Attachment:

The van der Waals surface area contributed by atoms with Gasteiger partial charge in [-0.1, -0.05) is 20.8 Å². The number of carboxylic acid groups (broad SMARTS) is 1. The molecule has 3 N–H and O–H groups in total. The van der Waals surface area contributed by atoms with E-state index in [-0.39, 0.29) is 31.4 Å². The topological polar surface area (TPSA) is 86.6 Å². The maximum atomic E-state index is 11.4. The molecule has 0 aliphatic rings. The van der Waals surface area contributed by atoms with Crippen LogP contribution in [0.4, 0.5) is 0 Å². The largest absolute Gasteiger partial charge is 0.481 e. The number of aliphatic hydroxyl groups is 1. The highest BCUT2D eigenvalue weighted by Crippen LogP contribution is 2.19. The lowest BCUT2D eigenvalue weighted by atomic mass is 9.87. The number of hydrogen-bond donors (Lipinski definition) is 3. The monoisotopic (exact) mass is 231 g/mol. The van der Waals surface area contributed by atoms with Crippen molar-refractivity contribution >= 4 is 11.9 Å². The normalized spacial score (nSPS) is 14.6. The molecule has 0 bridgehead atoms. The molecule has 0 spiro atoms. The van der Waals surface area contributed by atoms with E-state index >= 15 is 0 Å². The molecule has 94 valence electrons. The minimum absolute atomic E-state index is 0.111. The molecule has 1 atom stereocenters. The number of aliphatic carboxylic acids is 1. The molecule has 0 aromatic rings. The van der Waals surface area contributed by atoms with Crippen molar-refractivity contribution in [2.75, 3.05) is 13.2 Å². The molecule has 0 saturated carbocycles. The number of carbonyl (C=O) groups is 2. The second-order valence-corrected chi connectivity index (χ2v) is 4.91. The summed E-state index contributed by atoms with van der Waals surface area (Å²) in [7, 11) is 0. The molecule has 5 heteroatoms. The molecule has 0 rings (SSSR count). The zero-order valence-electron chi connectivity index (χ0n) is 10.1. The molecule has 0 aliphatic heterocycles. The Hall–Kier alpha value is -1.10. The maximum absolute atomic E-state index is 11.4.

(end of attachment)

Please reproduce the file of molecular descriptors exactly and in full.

The van der Waals surface area contributed by atoms with Gasteiger partial charge in [-0.1, -0.05) is 20.8 Å². The number of carboxylic acid groups (broad SMARTS) is 1. The molecule has 3 N–H and O–H groups in total. The van der Waals surface area contributed by atoms with E-state index in [-0.39, 0.29) is 31.4 Å². The topological polar surface area (TPSA) is 86.6 Å². The maximum atomic E-state index is 11.4. The molecule has 0 aliphatic rings. The van der Waals surface area contributed by atoms with Crippen LogP contribution in [0.4, 0.5) is 0 Å². The largest absolute Gasteiger partial charge is 0.481 e. The number of aliphatic hydroxyl groups is 1. The highest BCUT2D eigenvalue weighted by Crippen LogP contribution is 2.19. The lowest BCUT2D eigenvalue weighted by atomic mass is 9.87. The number of hydrogen-bond donors (Lipinski definition) is 3. The monoisotopic (exact) mass is 231 g/mol. The van der Waals surface area contributed by atoms with Crippen molar-refractivity contribution >= 4 is 11.9 Å². The normalized spacial score (nSPS) is 14.6. The molecule has 0 bridgehead atoms. The molecule has 0 spiro atoms. The van der Waals surface area contributed by atoms with E-state index >= 15 is 0 Å². The molecule has 94 valence electrons. The minimum absolute atomic E-state index is 0.111. The molecule has 1 atom stereocenters. The number of aliphatic carboxylic acids is 1. The molecule has 0 aromatic rings. The van der Waals surface area contributed by atoms with Crippen molar-refractivity contribution in [2.75, 3.05) is 13.2 Å². The molecule has 0 saturated carbocycles. The number of carbonyl (C=O) groups is 2. The second-order valence-corrected chi connectivity index (χ2v) is 4.91. The summed E-state index contributed by atoms with van der Waals surface area (Å²) in [7, 11) is 0. The molecule has 5 heteroatoms. The molecule has 0 rings (SSSR count). The zero-order valence-electron chi connectivity index (χ0n) is 10.1. The molecule has 0 aliphatic heterocycles. The Hall–Kier alpha value is -1.10. The maximum absolute atomic E-state index is 11.4.